ModuleNotFoundError occurs when Python is unable to resolve the module's name. If the module's name was found neither in
sys.modules nor in the standard library, Python will try to resolve it in
sys.path (see The Module Search Path). If the named module cannot be found, a
ModuleNotFoundError is raised.
To ovecome this error, you will have to either add the parent directory of the module (Python file)—or the directory containing the entire project—to the system
PATH variable, or use relative imports, as decribed in this answer and this answer. One advantage of relative imports is that they are quite succinct. To specify the location for relative imports, you use the dot notation. A single dot means that the module referenced is in the same directory as the current location. Two dots would mean that it is in the parent directory of the current location, and so on. Example:
from .settings import MY_TITLE
or, to import every function and property contained in the
settings module, use the
from .settings import *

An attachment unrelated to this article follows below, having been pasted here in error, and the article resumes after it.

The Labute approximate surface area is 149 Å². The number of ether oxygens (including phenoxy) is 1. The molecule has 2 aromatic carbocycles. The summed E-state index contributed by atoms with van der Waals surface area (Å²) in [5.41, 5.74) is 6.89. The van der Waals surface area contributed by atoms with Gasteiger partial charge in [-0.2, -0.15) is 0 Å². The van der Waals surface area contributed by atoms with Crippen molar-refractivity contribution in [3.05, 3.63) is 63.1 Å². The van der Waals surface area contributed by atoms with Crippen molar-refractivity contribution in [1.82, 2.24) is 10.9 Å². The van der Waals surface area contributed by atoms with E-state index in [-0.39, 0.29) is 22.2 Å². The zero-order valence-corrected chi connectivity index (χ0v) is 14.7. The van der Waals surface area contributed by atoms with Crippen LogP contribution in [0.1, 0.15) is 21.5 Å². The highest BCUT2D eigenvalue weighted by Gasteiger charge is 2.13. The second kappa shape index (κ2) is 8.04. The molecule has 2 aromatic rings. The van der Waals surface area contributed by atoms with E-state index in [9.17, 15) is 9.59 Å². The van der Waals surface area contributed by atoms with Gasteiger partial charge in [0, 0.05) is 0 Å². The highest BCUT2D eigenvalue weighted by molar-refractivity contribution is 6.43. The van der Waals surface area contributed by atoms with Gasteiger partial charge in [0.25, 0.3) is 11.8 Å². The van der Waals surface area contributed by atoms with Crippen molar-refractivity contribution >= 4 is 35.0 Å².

However, be careful when using
*. The PEP 8 style guide also suggests that:
Wildcard imports (
from <module> import *) should be avoided, as they
make it unclear which names are present in the namespace, confusing
both readers and many automated tools.
I should also mention that relative imports can be messy, particularly for shared projects where directory structure is likely to change, and are not as readable as absolute ones. Thus, the PEP 8 style guide recommends using absolute imports in general:
Absolute imports are recommended, as they are usually more readable
and tend to be better behaved (or at least give better error messages)
if the import system is incorrectly configured (such as when a
directory inside a package ends up on
explicit relative imports are an acceptable alternative to absolute imports, especially when dealing with complex package layouts where using absolute imports would be unnecessarily verbose.